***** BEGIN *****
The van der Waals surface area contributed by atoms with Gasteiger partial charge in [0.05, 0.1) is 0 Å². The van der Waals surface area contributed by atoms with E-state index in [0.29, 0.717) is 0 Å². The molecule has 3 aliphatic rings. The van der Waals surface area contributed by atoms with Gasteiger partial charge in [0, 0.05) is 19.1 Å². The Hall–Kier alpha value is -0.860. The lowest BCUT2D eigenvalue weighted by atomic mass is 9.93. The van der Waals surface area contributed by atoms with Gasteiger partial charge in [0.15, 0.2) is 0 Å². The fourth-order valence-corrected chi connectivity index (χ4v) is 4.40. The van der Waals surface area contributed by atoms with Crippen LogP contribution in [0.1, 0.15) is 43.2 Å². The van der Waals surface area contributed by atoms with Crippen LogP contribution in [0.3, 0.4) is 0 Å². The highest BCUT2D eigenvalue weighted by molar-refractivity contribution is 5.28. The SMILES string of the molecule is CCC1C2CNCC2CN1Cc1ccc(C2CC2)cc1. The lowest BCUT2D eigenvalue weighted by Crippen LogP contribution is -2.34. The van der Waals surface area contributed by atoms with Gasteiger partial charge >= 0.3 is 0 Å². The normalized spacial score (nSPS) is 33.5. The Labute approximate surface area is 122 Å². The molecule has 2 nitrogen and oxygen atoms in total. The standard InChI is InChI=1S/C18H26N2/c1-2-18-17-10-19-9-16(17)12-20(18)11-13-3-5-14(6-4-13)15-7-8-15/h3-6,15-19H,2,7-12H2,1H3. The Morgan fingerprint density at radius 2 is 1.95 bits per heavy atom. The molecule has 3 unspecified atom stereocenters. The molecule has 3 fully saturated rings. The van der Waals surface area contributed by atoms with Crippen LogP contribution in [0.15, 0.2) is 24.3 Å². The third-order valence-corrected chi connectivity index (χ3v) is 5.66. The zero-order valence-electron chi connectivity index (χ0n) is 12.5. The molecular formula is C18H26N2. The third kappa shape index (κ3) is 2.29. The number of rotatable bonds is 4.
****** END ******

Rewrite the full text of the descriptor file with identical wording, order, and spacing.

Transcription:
The van der Waals surface area contributed by atoms with Gasteiger partial charge in [0.05, 0.1) is 0 Å². The van der Waals surface area contributed by atoms with E-state index in [0.29, 0.717) is 0 Å². The molecule has 3 aliphatic rings. The van der Waals surface area contributed by atoms with Gasteiger partial charge in [0, 0.05) is 19.1 Å². The Hall–Kier alpha value is -0.860. The lowest BCUT2D eigenvalue weighted by atomic mass is 9.93. The van der Waals surface area contributed by atoms with Gasteiger partial charge in [0.15, 0.2) is 0 Å². The fourth-order valence-corrected chi connectivity index (χ4v) is 4.40. The van der Waals surface area contributed by atoms with Crippen LogP contribution in [0.1, 0.15) is 43.2 Å². The van der Waals surface area contributed by atoms with Crippen LogP contribution in [0.3, 0.4) is 0 Å². The highest BCUT2D eigenvalue weighted by molar-refractivity contribution is 5.28. The SMILES string of the molecule is CCC1C2CNCC2CN1Cc1ccc(C2CC2)cc1. The lowest BCUT2D eigenvalue weighted by Crippen LogP contribution is -2.34. The van der Waals surface area contributed by atoms with Gasteiger partial charge >= 0.3 is 0 Å². The normalized spacial score (nSPS) is 33.5. The Labute approximate surface area is 122 Å². The molecule has 2 nitrogen and oxygen atoms in total. The standard InChI is InChI=1S/C18H26N2/c1-2-18-17-10-19-9-16(17)12-20(18)11-13-3-5-14(6-4-13)15-7-8-15/h3-6,15-19H,2,7-12H2,1H3. The Morgan fingerprint density at radius 2 is 1.95 bits per heavy atom. The molecule has 3 unspecified atom stereocenters. The molecule has 3 fully saturated rings. The van der Waals surface area contributed by atoms with Crippen LogP contribution in [0.15, 0.2) is 24.3 Å². The third-order valence-corrected chi connectivity index (χ3v) is 5.66. The zero-order valence-electron chi connectivity index (χ0n) is 12.5. The molecular formula is C18H26N2. The third kappa shape index (κ3) is 2.29. The number of rotatable bonds is 4.